Taipei — Taiwan’s government says it will propose a draft law to allow same-sex marriage amid a heated debate over marriage equality that has divided the self-ruled island. This is Asia’s first such bill. In November, Taiwanese voters opposed marriage equality in a series of referendums, dealing a blow to the island’s reputation for liberalism in Asia. The public votes defined marriage as between a man and a woman and asked for a special law to be enacted for same-sex unions. The proposed law, presented by Taiwan’s cabinet, would grant same-sex couples the right to marriage, newly appointed premier Su Tseng-chang said on Wednesday. In a move to “respect the result of the referendum”, Taiwan’s existing definition for marriage in civil law would not be altered and a special law would be enacted for same-sex marriage, Su said.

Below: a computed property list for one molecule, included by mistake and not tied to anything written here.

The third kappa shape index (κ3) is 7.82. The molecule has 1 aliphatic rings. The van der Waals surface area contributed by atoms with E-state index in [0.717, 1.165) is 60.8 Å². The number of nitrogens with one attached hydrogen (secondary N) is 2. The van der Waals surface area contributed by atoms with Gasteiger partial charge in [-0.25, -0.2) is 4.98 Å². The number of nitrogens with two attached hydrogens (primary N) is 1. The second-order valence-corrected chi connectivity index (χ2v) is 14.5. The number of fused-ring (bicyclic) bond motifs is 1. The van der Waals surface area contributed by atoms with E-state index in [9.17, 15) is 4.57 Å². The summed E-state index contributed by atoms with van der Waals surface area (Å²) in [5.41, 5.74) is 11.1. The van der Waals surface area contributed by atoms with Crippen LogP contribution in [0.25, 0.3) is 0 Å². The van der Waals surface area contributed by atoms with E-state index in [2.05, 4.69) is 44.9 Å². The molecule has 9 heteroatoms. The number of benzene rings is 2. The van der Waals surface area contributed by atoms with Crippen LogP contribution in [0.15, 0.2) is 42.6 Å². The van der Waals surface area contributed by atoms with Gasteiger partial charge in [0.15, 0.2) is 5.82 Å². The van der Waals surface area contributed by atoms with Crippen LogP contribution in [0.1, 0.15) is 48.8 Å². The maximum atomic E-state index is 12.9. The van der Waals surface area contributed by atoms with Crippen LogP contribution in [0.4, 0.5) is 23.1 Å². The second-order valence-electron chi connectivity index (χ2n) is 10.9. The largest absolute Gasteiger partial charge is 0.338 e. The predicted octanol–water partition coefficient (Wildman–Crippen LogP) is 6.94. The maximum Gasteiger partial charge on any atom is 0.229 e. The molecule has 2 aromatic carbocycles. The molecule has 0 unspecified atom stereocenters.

“We belong to the same country regardless of whether you are heterosexual or homosexual,” Su said. “I sincerely hope that everyone could accept difference ...

BL Premium

This article is reserved for our subscribers.

A subscription helps you enjoy the best of our business content every day along with benefits such as exclusive Financial Times articles, ProfileData financial data, and digital access to the Sunday Times and Times Select.

Already subscribed? Simply sign in below.



Questions or problems? Email helpdesk@businesslive.co.za or call 0860 52 52 00. Got a subscription voucher? Redeem it now